Don’t Let A Bank Push You Into Mortgage Fraud

Mortgage fraud is part of what started this whole housing crash, and it hasn’t gone away now that we’re in an economic recession. In fact, this is the kind of climate that encourages mortgage fraud.

When hearing the term “mortgage fraud” most people think of borrowers falsifying information on their loan application. And that is one form of fraud. However, a new form of mortgage fraud has emerged, and it’s the banks who are promoting it.

That latest form is short sale fraud.

When a homeowner has both a first and second mortgage on a home and the home’s value drops dramatically, the second lien holder often has no equity at all. For instance, if a home sold for $150,000 with an 80-10-10 closing, the first mortgage would have been in the amount of $120,000 while the second was for $15,000 and the borrower would have made a down payment of $15,000.

Unfortunately, when the housing market crashed, values dropped more than 20% in many locations, so that house might now be valued at only $100,000 – or even less.

In a short sale, assuming the house sells for $100,000 the first mortgage holder will lose about $20,000, and the second lien holder will lose the entire $15,000.

During a short sale negotiation, the first lien holder often agrees to let the second take a small portion of the proceeds – often just a thousand or two. But some of those banks want more, and they attempt to “hold the transaction hostage” until they get it.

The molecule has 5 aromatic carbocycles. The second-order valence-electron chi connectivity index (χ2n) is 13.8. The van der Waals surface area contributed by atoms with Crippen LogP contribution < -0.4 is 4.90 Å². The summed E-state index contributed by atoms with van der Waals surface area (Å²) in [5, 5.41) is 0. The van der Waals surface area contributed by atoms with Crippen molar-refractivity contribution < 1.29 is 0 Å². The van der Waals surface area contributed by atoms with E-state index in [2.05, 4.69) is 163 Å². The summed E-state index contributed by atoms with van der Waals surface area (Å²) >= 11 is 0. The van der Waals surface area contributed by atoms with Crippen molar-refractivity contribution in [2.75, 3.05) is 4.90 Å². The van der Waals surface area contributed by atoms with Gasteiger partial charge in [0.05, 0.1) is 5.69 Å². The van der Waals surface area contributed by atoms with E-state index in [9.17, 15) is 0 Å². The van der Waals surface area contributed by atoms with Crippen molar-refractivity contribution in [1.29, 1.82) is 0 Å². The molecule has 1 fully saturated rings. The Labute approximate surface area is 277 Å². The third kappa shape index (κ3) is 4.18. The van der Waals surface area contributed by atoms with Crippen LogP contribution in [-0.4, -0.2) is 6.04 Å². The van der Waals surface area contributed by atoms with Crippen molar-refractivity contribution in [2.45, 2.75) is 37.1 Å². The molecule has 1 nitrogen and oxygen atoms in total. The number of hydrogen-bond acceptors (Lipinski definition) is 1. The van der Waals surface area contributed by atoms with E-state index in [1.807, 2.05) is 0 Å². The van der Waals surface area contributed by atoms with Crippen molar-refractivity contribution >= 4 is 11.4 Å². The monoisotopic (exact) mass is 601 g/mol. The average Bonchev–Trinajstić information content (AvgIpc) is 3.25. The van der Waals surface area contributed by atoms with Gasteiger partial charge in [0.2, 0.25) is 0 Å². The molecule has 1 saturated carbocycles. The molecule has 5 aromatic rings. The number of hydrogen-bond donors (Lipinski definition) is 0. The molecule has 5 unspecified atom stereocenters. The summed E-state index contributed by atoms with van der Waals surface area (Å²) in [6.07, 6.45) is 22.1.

They ask the seller, the buyer, or the real estate agents to agree to pay them “on the side” before they’ll give approval for the short sale.

“On the side” means they don’t want the first lien holder to know, and the transfer of money doesn’t show up on the HUD-1. They hide the transaction by getting the homeowner to make an extra payment or two on their account, or by asking the buyer or the real estate agents to pay them after the transaction closes.

What they don’t tell the parties involved is that by keeping this money transfer off the HUD-1, they’re committing mortgage fraud – and the parties who agree to it will be accessories to the crime.

Naturally the buyers, the sellers, and the real estate agents want the transaction to close. Thus, they may rationalize that it’s OK to go along with the bank’s request. But it could be dangerous. Mortgage fraud is a felony. Participation could result in six-figure fines and even jail time.

If you’re involved in a short sale and the bank asks you to do something that simply doesn’t feel right, talk to a real estate attorney before you agree.

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